Questions to ask your doctor about diabetes and pain


— The numbers are staggering — 25.8 million people, representing 8.3 percent of the U.S. population, have diabetes, according to the most recent data available from the Centers for Disease Control and Prevention. That’s one in every 12 people, and the numbers may have soared even higher since these statistics were gathered.

For those living with the disease, preventing and treating complications associated with diabetes is critical.

One serious complication is diabetic peripheral neuropathy (DPN), which affects 60 to 70 percent of people with diabetes. Since those with DPN don’t generally experience symptoms at first, it often goes undiagnosed until the condition worsens.

“If left untreated, diabetic neuropathies can cause disabling chronic pain, increase the risk of falling in the elderly and trigger foot ulcers that may even require amputation,” warns Shai Gozani, CEO of NeuroMetrix, a medical device company that develops home use and point-of-care devices for the treatment and management of diabetic neuropathies.

The American Diabetes Association recommends getting an annual screening to detect DPN before it leads to Painful Diabetic Neuropathy (PDN). Ask your doctor about a new fast and accurate test, DPNCheck, which may aid in the early detection and confirmation of DPN.

“With proper, early clinical intervention, more positive outcomes are possible,” says Gozani.

Unfortunately, despite best efforts, many people with diabetes will develop PDN and require additional therapy.

“Staying on top of symptoms and their causes is important for early diagnosis and prompt treatment of PDN,” says Gozani.

Gozani advises those living with diabetes who are wondering if they have PDN to ask themselves if they have any of these symptoms:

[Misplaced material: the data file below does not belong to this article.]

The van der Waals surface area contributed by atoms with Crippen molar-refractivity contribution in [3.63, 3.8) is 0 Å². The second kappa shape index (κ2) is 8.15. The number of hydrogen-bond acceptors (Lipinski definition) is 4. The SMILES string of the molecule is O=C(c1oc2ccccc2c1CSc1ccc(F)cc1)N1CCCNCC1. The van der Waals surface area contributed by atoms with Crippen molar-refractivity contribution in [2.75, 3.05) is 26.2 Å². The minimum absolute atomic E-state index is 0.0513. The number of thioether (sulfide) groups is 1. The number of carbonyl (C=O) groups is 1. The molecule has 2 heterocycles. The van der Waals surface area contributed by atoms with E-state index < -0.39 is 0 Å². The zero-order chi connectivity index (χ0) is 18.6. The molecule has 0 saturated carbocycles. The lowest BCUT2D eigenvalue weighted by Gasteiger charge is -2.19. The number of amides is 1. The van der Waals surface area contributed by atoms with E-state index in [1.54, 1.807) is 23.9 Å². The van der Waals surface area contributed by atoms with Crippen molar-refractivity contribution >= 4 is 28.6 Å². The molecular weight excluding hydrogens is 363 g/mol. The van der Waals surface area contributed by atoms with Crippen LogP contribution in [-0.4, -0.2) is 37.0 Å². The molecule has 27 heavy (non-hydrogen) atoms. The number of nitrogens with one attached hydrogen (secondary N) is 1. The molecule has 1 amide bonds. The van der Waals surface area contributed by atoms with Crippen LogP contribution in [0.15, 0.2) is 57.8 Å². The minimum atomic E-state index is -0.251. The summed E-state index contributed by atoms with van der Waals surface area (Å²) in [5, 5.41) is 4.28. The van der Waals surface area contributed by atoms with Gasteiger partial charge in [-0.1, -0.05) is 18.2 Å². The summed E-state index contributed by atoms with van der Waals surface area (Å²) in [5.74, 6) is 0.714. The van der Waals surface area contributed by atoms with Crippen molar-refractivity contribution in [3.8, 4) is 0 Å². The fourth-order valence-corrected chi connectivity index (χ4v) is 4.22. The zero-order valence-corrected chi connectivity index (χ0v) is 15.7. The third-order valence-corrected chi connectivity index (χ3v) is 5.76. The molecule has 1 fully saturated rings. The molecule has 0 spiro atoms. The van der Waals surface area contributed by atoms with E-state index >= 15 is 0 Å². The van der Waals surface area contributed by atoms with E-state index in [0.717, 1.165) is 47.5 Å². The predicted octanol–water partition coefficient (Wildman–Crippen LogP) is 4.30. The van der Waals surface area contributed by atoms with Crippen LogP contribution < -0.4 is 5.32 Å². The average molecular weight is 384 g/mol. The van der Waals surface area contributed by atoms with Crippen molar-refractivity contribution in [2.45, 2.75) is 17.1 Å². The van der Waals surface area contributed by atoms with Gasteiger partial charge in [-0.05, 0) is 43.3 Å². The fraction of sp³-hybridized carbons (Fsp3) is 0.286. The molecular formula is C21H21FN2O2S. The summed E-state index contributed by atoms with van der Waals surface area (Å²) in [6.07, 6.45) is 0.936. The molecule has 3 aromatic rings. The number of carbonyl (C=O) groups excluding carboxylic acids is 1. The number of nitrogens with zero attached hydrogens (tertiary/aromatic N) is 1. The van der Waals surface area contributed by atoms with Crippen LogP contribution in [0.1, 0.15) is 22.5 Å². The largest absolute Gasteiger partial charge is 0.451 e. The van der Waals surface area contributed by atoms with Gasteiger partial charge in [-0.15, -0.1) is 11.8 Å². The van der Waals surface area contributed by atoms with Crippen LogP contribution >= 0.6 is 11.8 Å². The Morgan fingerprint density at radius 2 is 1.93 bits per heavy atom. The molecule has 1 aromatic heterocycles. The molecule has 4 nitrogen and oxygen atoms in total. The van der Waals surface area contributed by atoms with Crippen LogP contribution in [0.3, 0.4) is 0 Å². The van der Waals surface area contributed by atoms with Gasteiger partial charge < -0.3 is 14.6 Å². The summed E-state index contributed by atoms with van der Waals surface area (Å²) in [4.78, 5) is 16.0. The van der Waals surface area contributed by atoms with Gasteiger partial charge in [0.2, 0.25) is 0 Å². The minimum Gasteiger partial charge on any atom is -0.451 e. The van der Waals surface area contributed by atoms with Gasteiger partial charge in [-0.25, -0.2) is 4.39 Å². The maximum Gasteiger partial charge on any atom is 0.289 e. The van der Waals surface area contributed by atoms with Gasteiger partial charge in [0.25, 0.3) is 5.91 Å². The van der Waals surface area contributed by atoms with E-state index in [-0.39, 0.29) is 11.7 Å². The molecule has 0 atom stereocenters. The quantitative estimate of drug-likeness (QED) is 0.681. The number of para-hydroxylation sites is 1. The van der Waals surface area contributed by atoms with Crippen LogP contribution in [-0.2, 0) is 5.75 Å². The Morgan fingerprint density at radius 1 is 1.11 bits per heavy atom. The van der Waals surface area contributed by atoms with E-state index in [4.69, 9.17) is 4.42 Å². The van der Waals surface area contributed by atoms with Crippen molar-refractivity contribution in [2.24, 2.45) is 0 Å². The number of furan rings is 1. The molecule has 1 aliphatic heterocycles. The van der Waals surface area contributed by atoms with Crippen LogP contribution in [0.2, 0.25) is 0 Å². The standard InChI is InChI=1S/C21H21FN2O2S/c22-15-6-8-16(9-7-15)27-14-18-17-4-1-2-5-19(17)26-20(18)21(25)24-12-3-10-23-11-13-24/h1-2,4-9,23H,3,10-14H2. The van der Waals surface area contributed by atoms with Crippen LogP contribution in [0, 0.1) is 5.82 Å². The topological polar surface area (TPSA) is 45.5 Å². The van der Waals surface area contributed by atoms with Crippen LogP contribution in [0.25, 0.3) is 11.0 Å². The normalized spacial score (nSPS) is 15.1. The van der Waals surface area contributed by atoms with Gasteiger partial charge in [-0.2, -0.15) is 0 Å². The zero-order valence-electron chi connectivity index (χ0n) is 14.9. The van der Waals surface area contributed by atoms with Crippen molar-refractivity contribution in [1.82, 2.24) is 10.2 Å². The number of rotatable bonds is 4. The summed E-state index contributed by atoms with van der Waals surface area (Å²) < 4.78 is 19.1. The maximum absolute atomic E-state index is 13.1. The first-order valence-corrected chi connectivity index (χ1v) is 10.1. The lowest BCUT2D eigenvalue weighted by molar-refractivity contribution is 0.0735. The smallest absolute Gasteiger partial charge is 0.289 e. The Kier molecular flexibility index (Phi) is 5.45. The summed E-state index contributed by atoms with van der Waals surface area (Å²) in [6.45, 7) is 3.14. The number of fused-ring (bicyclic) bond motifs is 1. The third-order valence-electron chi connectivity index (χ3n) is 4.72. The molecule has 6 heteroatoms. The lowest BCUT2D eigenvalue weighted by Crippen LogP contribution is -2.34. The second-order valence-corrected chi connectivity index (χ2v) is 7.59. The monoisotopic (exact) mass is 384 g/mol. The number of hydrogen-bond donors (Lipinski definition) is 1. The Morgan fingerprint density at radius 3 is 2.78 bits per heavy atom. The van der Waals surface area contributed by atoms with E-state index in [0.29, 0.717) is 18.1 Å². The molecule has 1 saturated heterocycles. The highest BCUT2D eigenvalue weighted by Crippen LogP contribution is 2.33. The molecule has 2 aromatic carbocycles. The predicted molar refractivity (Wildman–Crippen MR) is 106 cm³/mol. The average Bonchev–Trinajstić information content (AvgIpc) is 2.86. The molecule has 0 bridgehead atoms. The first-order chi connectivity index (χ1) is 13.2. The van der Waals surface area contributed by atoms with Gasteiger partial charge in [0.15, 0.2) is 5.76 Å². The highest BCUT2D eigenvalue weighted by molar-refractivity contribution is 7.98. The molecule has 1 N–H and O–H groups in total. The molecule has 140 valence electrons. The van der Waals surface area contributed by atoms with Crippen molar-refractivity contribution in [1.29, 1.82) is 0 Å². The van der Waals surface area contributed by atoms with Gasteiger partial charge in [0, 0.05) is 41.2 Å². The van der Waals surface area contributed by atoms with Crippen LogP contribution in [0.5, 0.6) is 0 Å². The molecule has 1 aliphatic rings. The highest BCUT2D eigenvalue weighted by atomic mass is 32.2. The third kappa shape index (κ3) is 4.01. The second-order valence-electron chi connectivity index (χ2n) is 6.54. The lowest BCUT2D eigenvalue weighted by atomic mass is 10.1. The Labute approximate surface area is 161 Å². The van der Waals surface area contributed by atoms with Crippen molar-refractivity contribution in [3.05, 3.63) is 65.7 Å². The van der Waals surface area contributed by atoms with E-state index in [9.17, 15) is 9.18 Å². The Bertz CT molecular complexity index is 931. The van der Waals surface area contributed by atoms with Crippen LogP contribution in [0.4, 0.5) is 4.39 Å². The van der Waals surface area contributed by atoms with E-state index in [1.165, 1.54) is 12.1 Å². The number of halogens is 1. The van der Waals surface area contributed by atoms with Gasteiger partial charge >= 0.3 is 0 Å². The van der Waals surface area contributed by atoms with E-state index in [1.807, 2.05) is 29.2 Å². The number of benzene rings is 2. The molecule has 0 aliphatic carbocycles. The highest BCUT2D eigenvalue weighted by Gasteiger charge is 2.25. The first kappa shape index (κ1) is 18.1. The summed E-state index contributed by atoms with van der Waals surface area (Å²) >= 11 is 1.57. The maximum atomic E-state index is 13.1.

• Burning, stabbing or shooting pain in your feet or legs.

• Pain when you walk, as though you are walking barefoot on marbles or hot sand.

• A persistent achy feeling in your feet.

• Pain in your feet or legs that makes falling asleep and waking up difficult.

• Pain in your feet or legs that makes you depressed or anxious.

If you’re experiencing any of these symptoms, make an appointment with your health care provider to get a proper diagnosis. Your doctor may prescribe medications that can help control the pain.

Be sure to ask your health care provider about emerging chronic pain relief options, which provide non-narcotic, non-addictive complements to pain medications. These include the SENSUS Pain Management System, an electrical nerve stimulator that is lightweight, wearable under clothing and the first of its kind to be cleared by the Food and Drug Administration to be used during sleep. Since many patients with PDN report trouble falling and staying asleep, a fast acting treatment that can be worn during sleep is a much needed solution.

More information about early detection of DPN and safely treating PDN can be found at

Don’t ignore the potential complications of diabetes and don’t wait until you’re experiencing symptoms. Early detection and subsequent treatment can help you manage conditions that can be debilitating and painful.